SPACEY: The amendment was never intended to stay in the bill. It's just there for leverage. That's all.

SIMON: Kevin Spacey, do you have to like a character like Francis Underwood, to play him?

SPACEY: No. I've played many characters that I didn't necessarily care for. But I'm also quite careful about judging the characters that I play. I think that's a huge mistake because I think if you end up judging a character you're playing - although, you know, I get asked this question all the time. And it's sort of, you know, at a certain point, people who like to only color with black and white, it gets really boring after a while. 'Cause it's not - life is not like that. Life is complex, and the gray areas are far more interesting than the black and white areas. So I never think of characters as villains - which, I'm always asked, oh, do you love playing villains? Well, villainy is not something you can play. It's not an active acting thing that you can do. It is a judgment about a character. And I can't judge the characters I play. I can only play them, and let the chips fall where they may.

WILLIMON: I think Richard III is a great example. If you look at all the things that Richard III does in black and white, is anyone really capable of liking him? But you find yourself glued to him. You find elements in him that you like because it allows you to access parts of yourself that you don't exhibit in your everyday behavior. There's a part of all of us that wishes we could, at times, be Richard III, or at times be Francis Underwood. And I think audiences have grown accustomed to that in a very sophisticated way, with characters like Tony Soprano or Walter White. Why do we...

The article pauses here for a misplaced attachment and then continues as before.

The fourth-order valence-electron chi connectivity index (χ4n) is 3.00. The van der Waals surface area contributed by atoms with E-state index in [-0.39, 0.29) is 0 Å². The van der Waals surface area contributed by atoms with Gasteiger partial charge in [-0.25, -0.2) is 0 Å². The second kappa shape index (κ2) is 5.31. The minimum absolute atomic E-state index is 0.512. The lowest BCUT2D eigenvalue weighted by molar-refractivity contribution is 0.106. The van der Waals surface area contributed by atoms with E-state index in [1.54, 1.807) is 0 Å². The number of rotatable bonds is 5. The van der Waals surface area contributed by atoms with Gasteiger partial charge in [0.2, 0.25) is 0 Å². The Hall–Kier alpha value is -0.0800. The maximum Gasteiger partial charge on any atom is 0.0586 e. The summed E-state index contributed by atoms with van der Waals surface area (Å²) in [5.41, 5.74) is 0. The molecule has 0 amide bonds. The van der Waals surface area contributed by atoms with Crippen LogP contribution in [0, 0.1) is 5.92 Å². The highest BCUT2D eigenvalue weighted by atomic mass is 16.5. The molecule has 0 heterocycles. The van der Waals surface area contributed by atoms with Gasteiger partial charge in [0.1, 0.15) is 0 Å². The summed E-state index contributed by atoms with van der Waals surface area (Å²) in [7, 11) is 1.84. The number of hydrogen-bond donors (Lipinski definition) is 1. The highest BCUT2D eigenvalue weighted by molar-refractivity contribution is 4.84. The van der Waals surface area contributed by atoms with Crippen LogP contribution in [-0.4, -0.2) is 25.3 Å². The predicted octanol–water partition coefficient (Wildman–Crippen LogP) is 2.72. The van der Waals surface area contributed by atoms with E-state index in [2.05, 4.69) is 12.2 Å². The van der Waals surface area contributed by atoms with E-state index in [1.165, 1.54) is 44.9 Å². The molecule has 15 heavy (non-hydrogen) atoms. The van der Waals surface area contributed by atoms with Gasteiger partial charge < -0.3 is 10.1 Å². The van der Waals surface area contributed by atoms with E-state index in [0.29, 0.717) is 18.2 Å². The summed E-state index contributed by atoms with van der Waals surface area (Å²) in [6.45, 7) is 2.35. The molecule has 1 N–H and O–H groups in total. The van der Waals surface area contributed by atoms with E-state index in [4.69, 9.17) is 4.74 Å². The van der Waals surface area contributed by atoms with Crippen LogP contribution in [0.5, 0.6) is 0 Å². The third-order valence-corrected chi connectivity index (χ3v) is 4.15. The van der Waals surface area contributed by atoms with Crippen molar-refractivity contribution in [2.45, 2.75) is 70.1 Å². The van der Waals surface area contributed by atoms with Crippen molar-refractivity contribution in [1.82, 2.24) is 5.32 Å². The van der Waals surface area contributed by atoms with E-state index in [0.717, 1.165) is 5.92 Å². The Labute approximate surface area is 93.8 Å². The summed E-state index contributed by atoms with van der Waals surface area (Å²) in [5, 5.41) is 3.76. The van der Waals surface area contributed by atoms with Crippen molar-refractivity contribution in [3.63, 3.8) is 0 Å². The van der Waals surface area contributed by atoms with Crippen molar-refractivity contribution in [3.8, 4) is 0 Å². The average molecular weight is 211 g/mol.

SPACEY: Or Dexter.

WILLIMON: Exactly. Why do we keep going back to these characters? Because they give us access to something. And it's that attraction, which is far more powerful than the black and white of likeability, as it were.

SIMON: Beau Willimon, one of the screenwriters, and Kevin Spacey, who plays the scheming Francis Underwood, in the new "House of Cards," available now on Netflix. Gentlemen, thank you so much for being with us.

WILLIMON: Thanks for having us.

SPACEY: Thank you. Transcript provided by NPR, Copyright NPR.